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Editorial Board

‘Culture of caring’ not seen in layoffs

On Monday President Carol Cartwright announced the layoffs of 35 employees and the elimination of 31 vacant positions to save the university $2.2 million.

The cuts are a reaction to Gov. Bob Taft’s tuition cap, which will leave the university with a $6.5 million deficit. The layoffs are an unfortunate cut that may be just the beginning for Kent State.

On Feb. 8, in the State of the State address, Gov. Taft recommended a 6 percent tuition cap of state universities. At that time, Cartwright said, “We’re on board.”

Being “on board” apparently means eliminating employees, and this is only the beginning as the Stater reported on Feb. 17. “The university won’t know what costs will be reduced until late May or early June,” said David Creamer, vice president for Administration. This means that more cuts could occur after students leave.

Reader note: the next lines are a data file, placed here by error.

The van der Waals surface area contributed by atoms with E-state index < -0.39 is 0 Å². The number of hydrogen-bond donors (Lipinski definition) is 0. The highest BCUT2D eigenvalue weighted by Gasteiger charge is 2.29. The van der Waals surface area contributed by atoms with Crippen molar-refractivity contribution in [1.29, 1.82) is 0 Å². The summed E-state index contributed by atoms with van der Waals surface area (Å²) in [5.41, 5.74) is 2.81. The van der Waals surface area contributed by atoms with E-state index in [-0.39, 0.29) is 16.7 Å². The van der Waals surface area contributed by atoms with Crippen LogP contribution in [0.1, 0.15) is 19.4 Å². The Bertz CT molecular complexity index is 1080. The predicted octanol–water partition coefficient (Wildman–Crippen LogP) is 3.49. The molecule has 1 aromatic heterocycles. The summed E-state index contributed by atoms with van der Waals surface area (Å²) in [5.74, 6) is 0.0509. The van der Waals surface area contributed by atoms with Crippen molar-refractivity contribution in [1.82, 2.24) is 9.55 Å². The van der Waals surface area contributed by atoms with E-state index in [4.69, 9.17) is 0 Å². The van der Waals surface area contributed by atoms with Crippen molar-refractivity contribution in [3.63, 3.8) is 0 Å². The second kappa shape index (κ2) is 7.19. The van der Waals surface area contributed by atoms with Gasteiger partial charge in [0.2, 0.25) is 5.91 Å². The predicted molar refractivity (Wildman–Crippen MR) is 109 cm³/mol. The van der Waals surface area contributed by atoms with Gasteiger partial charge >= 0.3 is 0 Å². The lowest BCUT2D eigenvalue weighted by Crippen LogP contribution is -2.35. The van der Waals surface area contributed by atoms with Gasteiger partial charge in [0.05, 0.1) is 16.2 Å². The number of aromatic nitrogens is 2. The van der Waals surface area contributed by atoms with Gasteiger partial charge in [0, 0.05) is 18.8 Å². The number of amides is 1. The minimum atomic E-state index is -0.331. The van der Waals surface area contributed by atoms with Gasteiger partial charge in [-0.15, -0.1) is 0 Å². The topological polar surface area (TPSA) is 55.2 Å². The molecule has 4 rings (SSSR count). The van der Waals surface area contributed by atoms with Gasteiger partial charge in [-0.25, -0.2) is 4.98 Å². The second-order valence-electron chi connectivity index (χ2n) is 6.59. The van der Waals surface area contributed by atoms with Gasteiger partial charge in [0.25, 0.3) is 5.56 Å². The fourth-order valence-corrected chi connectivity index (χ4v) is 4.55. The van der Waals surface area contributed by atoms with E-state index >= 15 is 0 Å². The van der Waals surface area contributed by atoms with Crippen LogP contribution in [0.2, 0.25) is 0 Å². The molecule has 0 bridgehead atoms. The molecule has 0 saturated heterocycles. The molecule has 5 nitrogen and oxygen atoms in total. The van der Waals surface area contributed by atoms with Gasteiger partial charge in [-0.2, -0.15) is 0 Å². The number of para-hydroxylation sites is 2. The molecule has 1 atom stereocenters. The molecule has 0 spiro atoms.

Even though Creamer also “doubts any academic programs would be eliminated,” a new administrative policy, adopted in February, changed how workshop credits would be charged.

On April 11, the university’s top officials met to discuss the deficit and began a plan to increase student enrollment and retention. The plan would confront the deficit through increased revenue generated by tuition costs. This program seemed hopeful, if not a little too optimistic, but at least would, ideally, avoid cuts like the ones announced Monday.

Given the university’s track record for saying one thing and doing another, let alone its shifty handling of the announcement of the eliminations, it is more than fair that this editorial board is hesitant in believing anything the university says.

University officials need to sit down and decide what is most important at Kent State. Number one should be education, in every academic discipline. After that, they need to practically instill the “culture of caring” that Pete Goldsmith, vice president of Enrollment Management and Student Affairs, recommended in the optimistic April meeting.

As of now, for 35 employees and countless students, Kent State is anything but a “culture of caring.”

The above editorial is the consensus opinion of the Daily Kent Stater editorial board, whose

members are listed to the left.